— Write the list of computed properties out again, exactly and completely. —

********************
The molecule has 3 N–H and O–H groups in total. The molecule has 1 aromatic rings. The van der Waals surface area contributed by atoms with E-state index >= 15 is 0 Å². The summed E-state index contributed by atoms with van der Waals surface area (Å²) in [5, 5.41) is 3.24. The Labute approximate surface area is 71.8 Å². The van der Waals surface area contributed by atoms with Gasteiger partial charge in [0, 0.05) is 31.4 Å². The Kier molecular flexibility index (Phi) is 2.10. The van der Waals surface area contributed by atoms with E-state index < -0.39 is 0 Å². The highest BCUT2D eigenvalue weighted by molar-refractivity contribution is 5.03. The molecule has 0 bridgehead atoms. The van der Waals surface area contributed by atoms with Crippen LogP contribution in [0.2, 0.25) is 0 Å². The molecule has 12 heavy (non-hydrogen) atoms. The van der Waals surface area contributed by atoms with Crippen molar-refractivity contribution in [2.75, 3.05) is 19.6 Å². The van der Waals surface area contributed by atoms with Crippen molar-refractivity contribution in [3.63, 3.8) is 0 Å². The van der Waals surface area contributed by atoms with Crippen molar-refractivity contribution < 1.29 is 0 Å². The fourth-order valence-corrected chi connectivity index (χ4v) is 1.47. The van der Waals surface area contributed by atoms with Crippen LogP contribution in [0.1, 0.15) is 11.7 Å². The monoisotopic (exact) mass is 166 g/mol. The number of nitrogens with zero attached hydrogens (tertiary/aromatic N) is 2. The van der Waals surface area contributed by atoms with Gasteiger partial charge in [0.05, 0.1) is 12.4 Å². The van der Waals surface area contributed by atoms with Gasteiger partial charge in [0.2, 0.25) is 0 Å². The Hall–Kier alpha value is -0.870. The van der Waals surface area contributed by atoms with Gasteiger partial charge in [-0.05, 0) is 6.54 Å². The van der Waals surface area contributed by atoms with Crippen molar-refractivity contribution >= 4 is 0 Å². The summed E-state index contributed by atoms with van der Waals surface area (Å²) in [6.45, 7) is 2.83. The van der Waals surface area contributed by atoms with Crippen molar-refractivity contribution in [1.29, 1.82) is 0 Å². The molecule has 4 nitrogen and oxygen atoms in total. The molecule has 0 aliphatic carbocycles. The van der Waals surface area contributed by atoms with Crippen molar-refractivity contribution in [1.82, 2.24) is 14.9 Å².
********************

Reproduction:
The molecule has 3 N–H and O–H groups in total. The molecule has 1 aromatic rings. The van der Waals surface area contributed by atoms with E-state index >= 15 is 0 Å². The summed E-state index contributed by atoms with van der Waals surface area (Å²) in [5, 5.41) is 3.24. The Labute approximate surface area is 71.8 Å². The van der Waals surface area contributed by atoms with Gasteiger partial charge in [0, 0.05) is 31.4 Å². The Kier molecular flexibility index (Phi) is 2.10. The van der Waals surface area contributed by atoms with E-state index < -0.39 is 0 Å². The highest BCUT2D eigenvalue weighted by molar-refractivity contribution is 5.03. The molecule has 0 bridgehead atoms. The van der Waals surface area contributed by atoms with Crippen LogP contribution in [0.2, 0.25) is 0 Å². The molecule has 12 heavy (non-hydrogen) atoms. The van der Waals surface area contributed by atoms with Crippen molar-refractivity contribution in [2.75, 3.05) is 19.6 Å². The van der Waals surface area contributed by atoms with Crippen molar-refractivity contribution in [3.63, 3.8) is 0 Å². The van der Waals surface area contributed by atoms with Crippen molar-refractivity contribution < 1.29 is 0 Å². The fourth-order valence-corrected chi connectivity index (χ4v) is 1.47. The van der Waals surface area contributed by atoms with Crippen LogP contribution in [0.1, 0.15) is 11.7 Å². The monoisotopic (exact) mass is 166 g/mol. The number of nitrogens with zero attached hydrogens (tertiary/aromatic N) is 2. The van der Waals surface area contributed by atoms with Gasteiger partial charge in [0.05, 0.1) is 12.4 Å². The van der Waals surface area contributed by atoms with Gasteiger partial charge in [0.2, 0.25) is 0 Å². The Hall–Kier alpha value is -0.870. The van der Waals surface area contributed by atoms with Gasteiger partial charge in [-0.05, 0) is 6.54 Å². The van der Waals surface area contributed by atoms with Crippen molar-refractivity contribution >= 4 is 0 Å². The summed E-state index contributed by atoms with van der Waals surface area (Å²) in [6.45, 7) is 2.83. The van der Waals surface area contributed by atoms with Crippen molar-refractivity contribution in [1.29, 1.82) is 0 Å². The molecule has 4 nitrogen and oxygen atoms in total. The molecule has 0 aliphatic carbocycles. The van der Waals surface area contributed by atoms with Crippen molar-refractivity contribution in [1.82, 2.24) is 14.9 Å².